back to article They forked this one up: Microsoft modifies open-source code, blows hole in Windows Defender

A remote-code execution vulnerability in Windows Defender – a flaw that can be exploited by malicious .rar files to run malware on PCs – has been traced back to an open-source archiving tool Microsoft adopted for its own use. The bug, CVE-2018-0986, was patched on Tuesday in the latest version of the Microsoft Malware …

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  1. Teiwaz Silver badge

    So.... not changing the name to Windows smash-the-window-and-ransack-the-joint?

    Windows I-was-out-back-having-a-smoke-guv

    any other suggestions...

    1. TRT Silver badge

      Windows-execute-order-66?

    2. Mark 85 Silver badge

      Duck-taped-Windows.

  2. Anonymous Coward
    Anonymous Coward

    Microsoft -- the Monopoly and Marketing Giant...

    It's been obvious for at least thirty years - Microsoft is the Monopoly and Marketing Giant....

    ......but has NEVER been much good at software. Here we have (yet another) an example of M$ taking a perfectly good piece of someone else's software and totally screwing it up. The other examples, I hear you ask? How long have you got? Powerpoint, Lattice C, Multiplan, Avalanche, Internet Explorer (purchased/licensed from NSCC), Visio........the list is endless.

    1. Credas Silver badge

      Re: Microsoft -- the Monopoly and Marketing Giant...

      Elsewhere we read that they're putting lots of their development effort into Fluent Design, which isn't going anywhere. Clearly shiny-shiny is more important than functionality.

      1. Dazed and Confused Silver badge

        Re: Microsoft -- the Monopoly and Marketing Giant...

        > Clearly shiny-shiny is more important than functionality.

        Shiny-Shiny is obviously more important than security. Security is really boring and doesn't look sexy in ads.

        1. Anonymous Coward
          Anonymous Coward

          Re: Microsoft -- the Monopoly and Marketing Giant...

          Shiny-Shiny is obviously more important than security. Security is really boring and doesn't look sexy in ads.

          Yeah, that's probably true.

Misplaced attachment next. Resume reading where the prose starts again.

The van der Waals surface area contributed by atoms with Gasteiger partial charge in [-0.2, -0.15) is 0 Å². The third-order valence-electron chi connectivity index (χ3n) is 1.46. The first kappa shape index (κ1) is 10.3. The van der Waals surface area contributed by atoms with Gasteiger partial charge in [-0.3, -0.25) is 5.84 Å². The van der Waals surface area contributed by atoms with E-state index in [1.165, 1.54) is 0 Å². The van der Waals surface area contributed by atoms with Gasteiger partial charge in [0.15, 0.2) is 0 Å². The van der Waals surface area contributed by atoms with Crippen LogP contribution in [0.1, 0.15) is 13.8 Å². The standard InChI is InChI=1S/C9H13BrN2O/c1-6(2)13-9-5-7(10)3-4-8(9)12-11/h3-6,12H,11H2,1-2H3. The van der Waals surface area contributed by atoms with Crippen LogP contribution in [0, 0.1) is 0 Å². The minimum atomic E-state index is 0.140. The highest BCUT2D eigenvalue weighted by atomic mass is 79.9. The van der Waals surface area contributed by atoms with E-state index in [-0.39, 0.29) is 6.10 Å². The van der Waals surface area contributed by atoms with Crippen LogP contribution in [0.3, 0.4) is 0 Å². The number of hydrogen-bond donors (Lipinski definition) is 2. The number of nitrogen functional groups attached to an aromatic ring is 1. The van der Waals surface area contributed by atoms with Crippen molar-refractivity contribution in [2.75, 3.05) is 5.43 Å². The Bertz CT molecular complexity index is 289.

2. phuzz Silver badge
      Gimp

      Re: Microsoft -- the Monopoly and Marketing Giant...

      "Microsoft is the Monopoly"

      Don't let the Linux fans hear you saying that, or you'll get to hear exactly how many web servers run Linux, and how 2018 is the year of Linux on the desktop etc.

    3. Anonymous Coward
      Anonymous Coward

      Re: Microsoft -- the Monopoly and Marketing Giant...

      Mentioning because I just read about it today, but Microsoft licensed Mosaic from Spyglass, who had previously licensed it from NCSA, but they wound up developing their own codebase under the name.

  3. cbars

    Three Stooges

    The error here wasn't destroying perfectly good open source code, the error is the defender program itself. Anti virus isn't the solution. We should go the Mr Burns route and infect our systems with ALL the malware, then none of it will be able to fit through the door!

    https://youtu.be/gmBj8r1-fDo

  4. Anonymous Coward
    Anonymous Coward

    That's the trouble with open source

    Any idiot can modify it and recompile.

    1. J. Cook Bronze badge
      Go

      Re: That's the trouble with open source

      Even the swedish chef.

      bork bork bork.

      (for those that don't get it: https://en.wikipedia.org/wiki/Swedish_Chef)

      1. NickNick
        Joke

        Re: That's the trouble with open source

        Surely the swedish chef uses open sauce?

        1. msknight Silver badge

          Re: That's the trouble with open source

          Apparently loganberry - on the side - https://www.youtube.com/watch?v=3KtIBPwaRkk

    2. Daggerchild Silver badge
      Mushroom

      Re: That's the trouble with open source

      RAR!! HULK SMASH PUNY STACK!!

      1. asdf Silver badge
        Coffee/keyboard

        Re: That's the trouble with open source

        >RAR!! HULK SMASH PUNY STACK!!

        See icon.

    3. bombastic bob Silver badge
      Facepalm

      Re: That's the trouble with open source

      *facepalm*

      1. TRT Silver badge
    4. 2cent

      Re: That's the trouble with open source

      Microsoft forgot the mantra. Update and patch often.

  5. Mephistro Silver badge
    Devil

    Microsoft is the Anti-Midas of IT

    Every product they touch they turn into shit!

    1. Anonymous Coward
      Anonymous Coward

      Re: Microsoft is the Anti-Midas of IT

      That's a little harsh...

      Maybe there's a little group? IBM (points at Notes - just in general not necessarily security. I mean it may have security bugs if anyone cared and were prepared to expose themselves to the horror), Apple with OSX "security patches", Microsoft, Adobe (for everything), Sun (Java), Oracle (unbreakable....).